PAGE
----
You might wonder how someone can give a beloved story a fresh take while still doing justice to the original. But giving a classic novel a modern twist is nothing new for artist Kathleen Gros (BFA 2015).
In 2020, Kathleen tackled Louisa May Alcott’s seminal coming-of-age novel in an adaptation called ‘Jo: An Adaptation of Little Women (Sort Of).’ Kathleen’s version brought the interpersonal drama of the famous four sisters squarely into the 21st century. Spoiler: Beth lives.
When given the opportunity to do another modern-day adaptation, Kathleen chose a book that was influential to her as a child.
“It was definitely one of my favourite books growing up,” Kathleen says of ‘Anne of Green Gables.’ “I read it so many times. When my agent asked if I would be open to doing another adaptation, I knew that I could bring passion to this retelling.”
Readers familiar with the original tale will still recognize the characters in the story. But this is not L. M. Montgomery’s Anne Shirley.
To craft a story that resonates with a new generation of readers, Kathleen wove modernity into the details. The domestic duties and other late-19th century conceits are gone. Instead, we see contemporary situations such as a classroom experience and introductions including pronouns. Meanwhile, the fictional town of Avonlea on Prince Edward Island has been transformed into the Avon-Lea apartment complex where Marilla and Matthew live, along with Anne’s soon-to-be best friend, Diana. These subtle shifts allow young readers to place themselves in the story.
“When I was thinking of ways to adapt the town of Avonlea into that small, insular community, I thought about the ecosystems of apartment buildings,” shared Kathleen. “We don’t fully take advantage of what cool communities they can be, especially in Vancouver, and I wanted to highlight that.”
Anne remains just as memorable, although the trouble she gets into is slightly different.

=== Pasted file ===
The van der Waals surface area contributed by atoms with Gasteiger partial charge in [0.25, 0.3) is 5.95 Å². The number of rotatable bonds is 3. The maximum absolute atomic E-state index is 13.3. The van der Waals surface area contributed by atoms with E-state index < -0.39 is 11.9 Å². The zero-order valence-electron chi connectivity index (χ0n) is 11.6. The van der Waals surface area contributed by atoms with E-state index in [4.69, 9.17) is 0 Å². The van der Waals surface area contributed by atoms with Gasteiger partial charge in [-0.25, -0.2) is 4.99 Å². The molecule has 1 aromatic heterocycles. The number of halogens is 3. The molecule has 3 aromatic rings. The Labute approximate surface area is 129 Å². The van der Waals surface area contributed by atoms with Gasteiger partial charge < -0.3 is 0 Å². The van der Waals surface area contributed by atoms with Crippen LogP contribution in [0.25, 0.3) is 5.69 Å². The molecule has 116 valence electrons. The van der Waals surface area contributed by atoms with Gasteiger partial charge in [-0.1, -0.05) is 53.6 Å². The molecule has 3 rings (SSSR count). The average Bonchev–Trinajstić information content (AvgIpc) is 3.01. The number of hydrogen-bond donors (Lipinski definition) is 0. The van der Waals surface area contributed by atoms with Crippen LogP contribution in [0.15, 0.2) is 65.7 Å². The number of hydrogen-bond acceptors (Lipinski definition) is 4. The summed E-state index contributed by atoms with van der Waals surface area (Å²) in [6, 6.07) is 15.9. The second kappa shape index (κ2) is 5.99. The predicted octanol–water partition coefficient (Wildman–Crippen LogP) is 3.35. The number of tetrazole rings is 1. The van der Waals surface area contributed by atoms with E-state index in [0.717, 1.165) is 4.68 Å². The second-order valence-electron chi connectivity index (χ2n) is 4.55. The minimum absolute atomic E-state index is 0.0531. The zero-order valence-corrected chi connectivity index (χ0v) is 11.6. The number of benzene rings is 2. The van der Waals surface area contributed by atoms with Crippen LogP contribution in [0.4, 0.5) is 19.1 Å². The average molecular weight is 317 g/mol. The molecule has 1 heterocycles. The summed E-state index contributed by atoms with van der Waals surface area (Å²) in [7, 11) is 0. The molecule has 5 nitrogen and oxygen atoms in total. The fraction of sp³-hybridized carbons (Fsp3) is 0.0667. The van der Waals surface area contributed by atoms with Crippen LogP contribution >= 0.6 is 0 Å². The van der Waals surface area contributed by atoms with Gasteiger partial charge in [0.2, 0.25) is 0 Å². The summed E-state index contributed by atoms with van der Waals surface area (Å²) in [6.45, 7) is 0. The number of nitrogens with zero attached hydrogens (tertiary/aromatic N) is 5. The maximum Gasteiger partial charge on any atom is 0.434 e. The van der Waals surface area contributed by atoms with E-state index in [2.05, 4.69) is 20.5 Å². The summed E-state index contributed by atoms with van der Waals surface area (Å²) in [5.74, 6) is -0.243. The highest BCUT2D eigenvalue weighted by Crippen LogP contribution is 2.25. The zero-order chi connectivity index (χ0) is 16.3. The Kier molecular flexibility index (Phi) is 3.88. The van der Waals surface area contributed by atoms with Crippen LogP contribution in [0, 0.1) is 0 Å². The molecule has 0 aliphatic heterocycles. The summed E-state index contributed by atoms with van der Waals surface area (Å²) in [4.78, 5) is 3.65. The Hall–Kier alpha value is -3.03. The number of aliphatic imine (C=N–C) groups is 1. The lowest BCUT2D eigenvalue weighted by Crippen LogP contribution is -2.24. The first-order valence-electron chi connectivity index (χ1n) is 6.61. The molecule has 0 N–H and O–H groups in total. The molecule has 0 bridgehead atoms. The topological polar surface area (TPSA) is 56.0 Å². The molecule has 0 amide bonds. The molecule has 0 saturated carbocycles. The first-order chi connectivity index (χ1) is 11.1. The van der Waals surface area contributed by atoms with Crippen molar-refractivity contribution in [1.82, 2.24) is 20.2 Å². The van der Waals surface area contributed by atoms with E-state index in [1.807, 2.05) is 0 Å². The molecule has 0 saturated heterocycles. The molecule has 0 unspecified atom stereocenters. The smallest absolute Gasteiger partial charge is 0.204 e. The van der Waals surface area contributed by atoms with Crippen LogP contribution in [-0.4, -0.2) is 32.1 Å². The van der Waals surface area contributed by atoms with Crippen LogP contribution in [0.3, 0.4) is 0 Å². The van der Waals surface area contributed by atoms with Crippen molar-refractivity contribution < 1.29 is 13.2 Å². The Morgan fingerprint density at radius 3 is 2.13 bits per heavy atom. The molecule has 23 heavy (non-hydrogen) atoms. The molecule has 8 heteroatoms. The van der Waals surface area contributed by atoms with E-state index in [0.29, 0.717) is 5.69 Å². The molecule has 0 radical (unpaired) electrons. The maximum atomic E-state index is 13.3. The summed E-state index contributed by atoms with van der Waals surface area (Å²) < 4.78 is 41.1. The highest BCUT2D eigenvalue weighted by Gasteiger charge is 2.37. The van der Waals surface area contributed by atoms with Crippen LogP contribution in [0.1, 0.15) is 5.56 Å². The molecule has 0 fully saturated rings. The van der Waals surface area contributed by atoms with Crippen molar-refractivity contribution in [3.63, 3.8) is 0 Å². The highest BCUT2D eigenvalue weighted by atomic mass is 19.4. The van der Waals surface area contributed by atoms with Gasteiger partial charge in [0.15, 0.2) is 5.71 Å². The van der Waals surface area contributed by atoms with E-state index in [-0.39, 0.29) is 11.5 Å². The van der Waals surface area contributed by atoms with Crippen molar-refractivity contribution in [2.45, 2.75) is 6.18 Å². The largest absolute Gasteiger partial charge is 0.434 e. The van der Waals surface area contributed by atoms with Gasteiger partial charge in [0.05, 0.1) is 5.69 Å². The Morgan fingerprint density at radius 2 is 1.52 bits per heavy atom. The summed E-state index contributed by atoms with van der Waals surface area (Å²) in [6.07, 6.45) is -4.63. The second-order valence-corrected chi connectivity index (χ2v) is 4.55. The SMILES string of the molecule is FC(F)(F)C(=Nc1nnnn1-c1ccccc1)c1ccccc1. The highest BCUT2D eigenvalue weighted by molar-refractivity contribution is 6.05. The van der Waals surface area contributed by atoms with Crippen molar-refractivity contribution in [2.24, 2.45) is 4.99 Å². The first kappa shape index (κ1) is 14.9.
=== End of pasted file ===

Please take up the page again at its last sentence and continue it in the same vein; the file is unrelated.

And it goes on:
Another huge pivot for the graphic novel is that Anne grapples with her sexuality. She hides her feelings and struggles to understand her own identity.
“A lot of people read queerness into Anne and Diana’s relationship,” said Kathleen. “It’s not explicit in the text, but it is there if you want to take it that way. They profess their love for each other in one part, and later exchange locks of each other’s hair because they can’t be friends at another point.”
Theories about the true nature of Anne and Diana’s friendship have been floating around for ages, both in academia and online.
“Young girls can have very intense platonic friendships,” continues Kathleen. “On the other hand, a lot of queer women can recognize those intense friendships as an insight into learning about their own queerness or realizing those intense feelings are more than friendship.”
Turning subtext into text gives life to this part of the teenage experience. Doing so ultimately provides greater representation for young readers who may feel the same – or have friends going through that experience.
The illustrations and the nods to the original text add up to far more than heartwarming homage. Both new readers and lifelong fans of the original will enjoy meeting Anne’s new family and friends while following along with her adventures.
It’s Anne, with an upgrade.